Saturday, 15 October 2011

Farasan Island in The News

Farasan Island was in the news.  Saudi's first ever Solar Power Plant was opened there earlier this month.


Published: Oct 2, 2011 00:25 Updated: Oct 2, 2011 00:31

JEDDAH: Abdullah bin Mohammed Al-Suwayed, undersecretary of Jazan governorate, on Saturday inaugurated the first solar energy plant in the Kingdom to generate electricity with a capacity of 500 kilowatts.

Saudi Electricity Company (SEC) established the plant in collaboration with Japanese Showa Shell. SEC's Chief Executive Officer Ali Saleh Al-Barrak, Saudi Aramco President Khalid Al-Falih and the Japanese Ambassador to the Kingdom Shigeru Endo attended the inauguration.

The establishment of the solar power plant comes in line with SEC's efforts to introduce clean energy and save the transfer of equivalent of 28,000 barrels of diesel to the Farasan Island, southwest Saudi Arabia.

Saudi Arabia hopes to reduce its use of fossil fuels that it would rather export by building nuclear and renewable power plants. The Farasan project should reduce diesel burning for power generation on the island.

Under the agreement, Showa Shell will own the project for up to 15 years, after which the assets will be transferred to SEC. Royal Dutch Shell owns one-third of Showa Shell, while Saudi Aramco holds about 15 percent.

I did wonder when Saudi was going to go Solar given that almost every morning when I look out my window the sky is a clear and brilliant blue.  The heat attached goes without saying.

This latest news sent me on a search of Saudi's other solar projects - there are a few being investigated by KAUST (King Abdullah Universtiy of Science and Technology), one includes using the sun for Saudi's water supply as explained in this article from KAUST's media room.

Saudi needs to find alternative ways of powering the country.  The Powers That Be are well aware that, one day, the oil will run out and that the current use is non-sustainable.  Internet sources (that most reliable fact generating machine) gives Saudi's current rate of oil production at around 8million barrels a day, most of that sent out to all points of the globe.

According to Hubby, who had to do research on the subject for a client, of it's total oil production Saudi Arabia uses 1.5million barrels a day to run the country's electricity and for fuel (though other estimates say it's closer to 3million barrels).

The Powers That Be have kept electricity and water at very low rates for the population.  So low that the cost of producing both are far in excess of what the people pay.  For example, it costs 10SAR to produce one bottle of water sold for 1 SAR.  I failed maths horribly, but even I can tell that kind of commerce isn't going to keep you on the plus side when the natural resource runs out.  Increasing prices is definitely on the cards...though it must be done slowly or the people may revolt.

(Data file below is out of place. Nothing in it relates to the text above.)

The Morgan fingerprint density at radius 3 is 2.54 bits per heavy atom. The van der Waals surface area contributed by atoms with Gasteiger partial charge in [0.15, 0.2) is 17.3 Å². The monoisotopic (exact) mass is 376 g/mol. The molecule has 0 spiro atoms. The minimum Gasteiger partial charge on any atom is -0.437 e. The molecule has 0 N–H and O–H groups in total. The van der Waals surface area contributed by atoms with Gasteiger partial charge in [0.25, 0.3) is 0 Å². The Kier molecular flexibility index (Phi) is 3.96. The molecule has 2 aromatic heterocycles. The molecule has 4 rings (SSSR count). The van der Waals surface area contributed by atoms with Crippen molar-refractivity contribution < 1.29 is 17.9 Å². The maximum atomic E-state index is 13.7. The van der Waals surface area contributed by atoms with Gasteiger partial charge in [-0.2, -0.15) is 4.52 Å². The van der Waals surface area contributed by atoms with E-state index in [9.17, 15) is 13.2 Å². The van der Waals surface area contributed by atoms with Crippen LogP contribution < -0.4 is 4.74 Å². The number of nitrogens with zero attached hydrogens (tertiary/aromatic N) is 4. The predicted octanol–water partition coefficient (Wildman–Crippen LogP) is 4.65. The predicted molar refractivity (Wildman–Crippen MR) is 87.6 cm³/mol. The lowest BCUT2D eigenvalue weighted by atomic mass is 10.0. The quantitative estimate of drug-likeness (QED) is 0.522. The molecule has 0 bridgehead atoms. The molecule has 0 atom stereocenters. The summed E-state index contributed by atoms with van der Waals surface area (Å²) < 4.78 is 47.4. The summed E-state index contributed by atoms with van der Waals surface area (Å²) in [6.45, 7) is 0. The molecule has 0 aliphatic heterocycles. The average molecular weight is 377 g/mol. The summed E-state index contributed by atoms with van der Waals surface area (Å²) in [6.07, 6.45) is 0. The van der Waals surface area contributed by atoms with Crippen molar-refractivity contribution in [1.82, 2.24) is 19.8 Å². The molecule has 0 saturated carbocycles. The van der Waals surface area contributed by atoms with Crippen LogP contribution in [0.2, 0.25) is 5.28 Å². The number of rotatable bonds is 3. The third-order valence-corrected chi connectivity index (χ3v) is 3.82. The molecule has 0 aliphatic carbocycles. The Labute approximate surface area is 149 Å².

Of course, should the rest of the world reduce dependence on oil based products then Saudi will have a lot more to go around.

But even so, the oil is going to run out one day - estimates vary but around 90 years is the figure according to local gossip. 

Saudi should be applauded for facing this fact and actively researching other energy sources.  Using what shines from the sky every day was a no-brainer.  It's just a shame there's so much dust blowing around - it tends to mess solar power up, just a little.

Farasan Island was chosen because it has the highest sunshine hours in the country.  One hopes that the plant is not an eye sore on Farasan and one presumes that solar energy production does not produce pollution that will spoil the crystal clear waters surrounding the islands.  Aramco, being a very reputable organisation, will have kept these factors in mind I'm sure.

I had to chuckle when I heard that Farasan Islands was in the news for having the first Solar Power Plant in Saudi Arabia given that, on our trip to Farasan one year ago, there were parts of the islands that had only received electricity a year prior, now here they are producing megawattage.


  1. Great blog. Local gossip suggesting 90 years left for Saudi oil is wildly optimistic, huge domestic consumption for desalination plants, oil fired electricity generation plants to keep the air-con pumping and wasteful driving & drifting of cars will probably leave the Kingdom running out of their only resource within 20 years. When the peak comes and the people have to pay more than 20 SAR to fill their gas tanks up it might be time to pack up and live elsewhere.

    1. Then again, Saudization may have us all moved out long before the oil runs dry. Thanks for reading.

  2. That is particularly important in case you are exporting cars regarding very good worth, like luxurious status cars or perhaps traditional cars which can be generally of the larger worth compared to the "run on the mill" everyday cars. car exporters


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